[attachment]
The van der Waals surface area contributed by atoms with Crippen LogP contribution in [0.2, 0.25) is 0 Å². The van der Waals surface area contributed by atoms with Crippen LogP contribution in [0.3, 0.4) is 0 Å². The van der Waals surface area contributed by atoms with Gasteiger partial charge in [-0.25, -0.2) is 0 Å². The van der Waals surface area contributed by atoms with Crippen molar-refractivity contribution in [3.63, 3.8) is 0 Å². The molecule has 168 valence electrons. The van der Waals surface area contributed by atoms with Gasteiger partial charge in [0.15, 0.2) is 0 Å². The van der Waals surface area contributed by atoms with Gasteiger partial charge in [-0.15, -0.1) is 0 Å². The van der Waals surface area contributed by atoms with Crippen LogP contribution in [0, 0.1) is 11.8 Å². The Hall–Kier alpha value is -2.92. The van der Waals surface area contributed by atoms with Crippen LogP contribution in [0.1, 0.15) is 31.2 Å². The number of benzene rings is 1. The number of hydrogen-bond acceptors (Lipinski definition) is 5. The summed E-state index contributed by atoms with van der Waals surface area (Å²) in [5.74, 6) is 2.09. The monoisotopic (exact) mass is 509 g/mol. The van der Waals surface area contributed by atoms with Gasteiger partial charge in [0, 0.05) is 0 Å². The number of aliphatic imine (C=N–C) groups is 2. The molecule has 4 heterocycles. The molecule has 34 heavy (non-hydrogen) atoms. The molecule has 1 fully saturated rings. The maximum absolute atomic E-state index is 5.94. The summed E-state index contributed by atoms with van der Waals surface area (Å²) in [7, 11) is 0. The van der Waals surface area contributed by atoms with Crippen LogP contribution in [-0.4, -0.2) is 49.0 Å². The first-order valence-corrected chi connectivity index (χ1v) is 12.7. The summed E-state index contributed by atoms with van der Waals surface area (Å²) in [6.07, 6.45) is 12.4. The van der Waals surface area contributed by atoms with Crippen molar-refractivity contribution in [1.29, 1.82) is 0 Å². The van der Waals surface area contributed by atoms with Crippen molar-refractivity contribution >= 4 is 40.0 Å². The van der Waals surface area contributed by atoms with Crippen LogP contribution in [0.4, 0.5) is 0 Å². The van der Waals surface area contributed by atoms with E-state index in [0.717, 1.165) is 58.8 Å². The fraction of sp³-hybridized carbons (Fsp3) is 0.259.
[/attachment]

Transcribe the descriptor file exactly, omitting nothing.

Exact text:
The van der Waals surface area contributed by atoms with Crippen LogP contribution in [0.2, 0.25) is 0 Å². The van der Waals surface area contributed by atoms with Crippen LogP contribution in [0.3, 0.4) is 0 Å². The van der Waals surface area contributed by atoms with Gasteiger partial charge in [-0.25, -0.2) is 0 Å². The van der Waals surface area contributed by atoms with Crippen molar-refractivity contribution in [3.63, 3.8) is 0 Å². The molecule has 168 valence electrons. The van der Waals surface area contributed by atoms with Gasteiger partial charge in [0.15, 0.2) is 0 Å². The van der Waals surface area contributed by atoms with Gasteiger partial charge in [-0.15, -0.1) is 0 Å². The van der Waals surface area contributed by atoms with Crippen LogP contribution in [0, 0.1) is 11.8 Å². The Hall–Kier alpha value is -2.92. The van der Waals surface area contributed by atoms with Crippen LogP contribution in [0.1, 0.15) is 31.2 Å². The number of benzene rings is 1. The number of hydrogen-bond acceptors (Lipinski definition) is 5. The summed E-state index contributed by atoms with van der Waals surface area (Å²) in [5.74, 6) is 2.09. The monoisotopic (exact) mass is 509 g/mol. The van der Waals surface area contributed by atoms with Gasteiger partial charge in [0, 0.05) is 0 Å². The number of aliphatic imine (C=N–C) groups is 2. The molecule has 4 heterocycles. The molecule has 34 heavy (non-hydrogen) atoms. The molecule has 1 fully saturated rings. The maximum absolute atomic E-state index is 5.94. The summed E-state index contributed by atoms with van der Waals surface area (Å²) in [7, 11) is 0. The van der Waals surface area contributed by atoms with Crippen LogP contribution in [-0.4, -0.2) is 49.0 Å². The first-order valence-corrected chi connectivity index (χ1v) is 12.7. The summed E-state index contributed by atoms with van der Waals surface area (Å²) in [6.07, 6.45) is 12.4. The van der Waals surface area contributed by atoms with Crippen molar-refractivity contribution in [1.29, 1.82) is 0 Å². The van der Waals surface area contributed by atoms with Crippen molar-refractivity contribution >= 4 is 40.0 Å². The van der Waals surface area contributed by atoms with Crippen LogP contribution in [0.4, 0.5) is 0 Å². The van der Waals surface area contributed by atoms with E-state index in [0.717, 1.165) is 58.8 Å². The fraction of sp³-hybridized carbons (Fsp3) is 0.259.